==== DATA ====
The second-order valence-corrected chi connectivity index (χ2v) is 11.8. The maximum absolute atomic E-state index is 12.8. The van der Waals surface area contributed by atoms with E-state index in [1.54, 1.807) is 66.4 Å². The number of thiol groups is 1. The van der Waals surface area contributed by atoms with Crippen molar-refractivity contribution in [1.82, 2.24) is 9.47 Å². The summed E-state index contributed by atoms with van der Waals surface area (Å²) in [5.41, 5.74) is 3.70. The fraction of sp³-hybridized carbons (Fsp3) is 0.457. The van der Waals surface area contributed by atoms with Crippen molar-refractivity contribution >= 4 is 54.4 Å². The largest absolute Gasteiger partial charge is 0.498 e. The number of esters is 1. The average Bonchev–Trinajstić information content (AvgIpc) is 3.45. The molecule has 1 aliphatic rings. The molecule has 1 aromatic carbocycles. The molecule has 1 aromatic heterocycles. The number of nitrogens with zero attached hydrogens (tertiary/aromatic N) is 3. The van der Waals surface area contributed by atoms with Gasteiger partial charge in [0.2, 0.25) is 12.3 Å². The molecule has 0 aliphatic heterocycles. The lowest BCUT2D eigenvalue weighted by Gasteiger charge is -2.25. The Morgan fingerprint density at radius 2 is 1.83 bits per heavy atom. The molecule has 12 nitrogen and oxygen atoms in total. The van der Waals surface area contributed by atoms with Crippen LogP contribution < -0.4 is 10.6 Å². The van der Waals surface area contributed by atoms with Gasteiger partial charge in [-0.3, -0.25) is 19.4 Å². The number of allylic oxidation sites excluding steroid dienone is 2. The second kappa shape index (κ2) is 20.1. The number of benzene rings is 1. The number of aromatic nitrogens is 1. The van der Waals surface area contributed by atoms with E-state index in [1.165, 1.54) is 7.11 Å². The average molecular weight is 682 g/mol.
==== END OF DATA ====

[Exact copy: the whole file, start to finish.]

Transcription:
The second-order valence-corrected chi connectivity index (χ2v) is 11.8. The maximum absolute atomic E-state index is 12.8. The van der Waals surface area contributed by atoms with E-state index in [1.54, 1.807) is 66.4 Å². The number of thiol groups is 1. The van der Waals surface area contributed by atoms with Crippen molar-refractivity contribution in [1.82, 2.24) is 9.47 Å². The summed E-state index contributed by atoms with van der Waals surface area (Å²) in [5.41, 5.74) is 3.70. The fraction of sp³-hybridized carbons (Fsp3) is 0.457. The van der Waals surface area contributed by atoms with Crippen molar-refractivity contribution >= 4 is 54.4 Å². The largest absolute Gasteiger partial charge is 0.498 e. The number of esters is 1. The average Bonchev–Trinajstić information content (AvgIpc) is 3.45. The molecule has 1 aliphatic rings. The molecule has 1 aromatic carbocycles. The molecule has 1 aromatic heterocycles. The number of nitrogens with zero attached hydrogens (tertiary/aromatic N) is 3. The van der Waals surface area contributed by atoms with Gasteiger partial charge in [0.2, 0.25) is 12.3 Å². The molecule has 0 aliphatic heterocycles. The lowest BCUT2D eigenvalue weighted by Gasteiger charge is -2.25. The Morgan fingerprint density at radius 2 is 1.83 bits per heavy atom. The molecule has 12 nitrogen and oxygen atoms in total. The van der Waals surface area contributed by atoms with Crippen LogP contribution < -0.4 is 10.6 Å². The van der Waals surface area contributed by atoms with Gasteiger partial charge in [-0.3, -0.25) is 19.4 Å². The number of allylic oxidation sites excluding steroid dienone is 2. The second kappa shape index (κ2) is 20.1. The number of benzene rings is 1. The number of aromatic nitrogens is 1. The van der Waals surface area contributed by atoms with E-state index in [1.165, 1.54) is 7.11 Å². The average molecular weight is 682 g/mol.